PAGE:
In that speech, the young backbencher opposed the Civil Marriages Act that legalized same-sex marriage in Canada later that year, saying that same-sex couples can't call themselves "married" because they can't have children together naturally.
Scheer went on to describe the concept of same-sex marriage as absurd. "Just because you call a tail a leg doesn't make it a leg," he said. "If this bill passes, governments and individual Canadians will be forced to call a tail a leg, nothing more."
The reappearance of that 2005 speech in the context of the coming federal election — reawakening the same-sex marriage debate years after successive court rulings and an act of Parliament effectively put the issue to bed — has upset many in the LGBTQ community.
"It wasn't easy to relive that moment," Giese said. "I'm old enough to have been around when we had federal politicians debating marriage equality in Canada. It was a distressing time, hearing your human rights and your relationships being debated."
Are Canada's contributions to international aid on the rise again?
The Canadian government this week demonstrated a commitment to eradicating AIDS, tuberculosis and malaria by announcing a $930.4 million commitment to the Global Fund.
International Development Minister Maryam Monsef said Canada's contribution represents an increase of nearly 16 per cent in its support for the international organization tasked with reducing the spread and impact of the three infectious diseases.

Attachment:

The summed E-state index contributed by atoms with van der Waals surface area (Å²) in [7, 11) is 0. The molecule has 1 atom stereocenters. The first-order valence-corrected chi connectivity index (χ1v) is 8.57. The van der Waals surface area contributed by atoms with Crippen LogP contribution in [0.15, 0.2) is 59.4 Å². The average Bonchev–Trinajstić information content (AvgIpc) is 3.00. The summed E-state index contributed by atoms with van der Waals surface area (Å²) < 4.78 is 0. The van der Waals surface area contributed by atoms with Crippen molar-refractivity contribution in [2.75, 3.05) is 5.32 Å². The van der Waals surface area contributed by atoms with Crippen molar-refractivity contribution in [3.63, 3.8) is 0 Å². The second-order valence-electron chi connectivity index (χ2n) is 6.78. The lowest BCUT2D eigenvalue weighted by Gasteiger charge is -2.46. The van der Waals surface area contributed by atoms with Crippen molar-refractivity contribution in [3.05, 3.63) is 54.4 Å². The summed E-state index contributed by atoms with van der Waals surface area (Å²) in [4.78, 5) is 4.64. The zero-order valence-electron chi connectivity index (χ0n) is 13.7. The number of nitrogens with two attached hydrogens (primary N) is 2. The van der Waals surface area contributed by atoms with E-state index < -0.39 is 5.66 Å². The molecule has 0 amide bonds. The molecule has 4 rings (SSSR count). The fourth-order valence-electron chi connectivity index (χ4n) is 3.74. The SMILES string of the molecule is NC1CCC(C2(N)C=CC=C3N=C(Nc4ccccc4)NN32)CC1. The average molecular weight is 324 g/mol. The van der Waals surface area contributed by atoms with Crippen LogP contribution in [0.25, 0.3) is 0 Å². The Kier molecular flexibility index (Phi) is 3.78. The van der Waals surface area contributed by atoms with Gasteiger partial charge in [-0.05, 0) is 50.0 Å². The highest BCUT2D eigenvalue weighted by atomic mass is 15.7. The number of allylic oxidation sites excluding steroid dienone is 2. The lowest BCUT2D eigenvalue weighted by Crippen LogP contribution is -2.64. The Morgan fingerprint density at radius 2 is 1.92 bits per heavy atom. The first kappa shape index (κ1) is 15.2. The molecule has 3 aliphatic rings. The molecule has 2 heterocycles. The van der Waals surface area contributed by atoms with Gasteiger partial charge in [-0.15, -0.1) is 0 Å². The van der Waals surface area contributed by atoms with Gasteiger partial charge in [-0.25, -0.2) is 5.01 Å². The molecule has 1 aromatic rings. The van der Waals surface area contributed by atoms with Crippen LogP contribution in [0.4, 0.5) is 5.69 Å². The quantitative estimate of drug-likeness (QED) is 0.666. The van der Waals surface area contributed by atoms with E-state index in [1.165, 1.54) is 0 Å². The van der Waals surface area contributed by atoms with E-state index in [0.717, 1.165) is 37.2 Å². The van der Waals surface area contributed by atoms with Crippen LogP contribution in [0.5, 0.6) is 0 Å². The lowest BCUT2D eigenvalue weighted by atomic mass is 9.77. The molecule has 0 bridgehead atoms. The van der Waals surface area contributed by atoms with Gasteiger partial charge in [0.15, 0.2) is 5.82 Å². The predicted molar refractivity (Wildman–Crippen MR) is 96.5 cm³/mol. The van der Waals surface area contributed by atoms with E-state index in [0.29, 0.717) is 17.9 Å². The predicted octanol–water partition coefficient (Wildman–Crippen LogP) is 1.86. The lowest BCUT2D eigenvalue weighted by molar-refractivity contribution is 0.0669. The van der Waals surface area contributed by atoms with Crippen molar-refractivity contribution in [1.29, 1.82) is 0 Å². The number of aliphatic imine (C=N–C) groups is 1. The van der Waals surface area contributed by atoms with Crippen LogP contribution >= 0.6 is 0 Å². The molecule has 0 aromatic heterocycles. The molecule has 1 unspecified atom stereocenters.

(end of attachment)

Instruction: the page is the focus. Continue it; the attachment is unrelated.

"Canadians are continuing their tradition of doing their part abroad to make sure that the three most deadly diseases are eradicated. The Canadian civil society groups, the experts, the Global Fund itself made the case for an increase in 15 per cent and we've delivered on that," Monsef told The House.
The announcement follows a commitment the Liberals made at the Women Deliver conference in Vancouver in June to annually contribute $1.4 billion until 2030 to support global health and nutrition causes, including sexual and reproductive rights and health.
Robert Greenhill, the executive chairman of Global Canada, a non-governmental organization that tracks Canada's role in the world, welcomed the news, even as he urged the federal government to do more.
As a share of Canada's national income, Canada's foreign aid commitment is at its lowest level in 50 years, Greenhill said.
"We speak like Santa and we spend like Scrooge when it comes to overall funding for development," he told The House.
"To be fair, this government had to deal with some very critical international priorities. But unfortunately, that meant they basically took for granted the area around development and they've basically been engaging in shifting funds within a pot that's relatively flat in terms of share of national income, in order to get the kind of media support or civil society praise for specific announcements, while actually allowing overall levels of support to stagnate."
Bonus interview: What happens to newspapers in Quebec?
It's hardly breaking news that a lot of newspapers are broke — but the message was driven home again recently with the news that Le Groupe Capitales Médias is seeking bankruptcy protection.
Founded in 2015 by former Liberal cabinet minister Martin Cauchon, the chain owns dailies in key markets, including Quebec City, Trois-Rivières and the Saguenay.
The Quebec government has responded with an emergency $5 million loan to keep the newspapers going for now. A committee of the National Assembly is to meet next week to discuss other options to help the industry.
In this online exclusive content, we ask media expert Colette Brin about the media landscape in Quebec.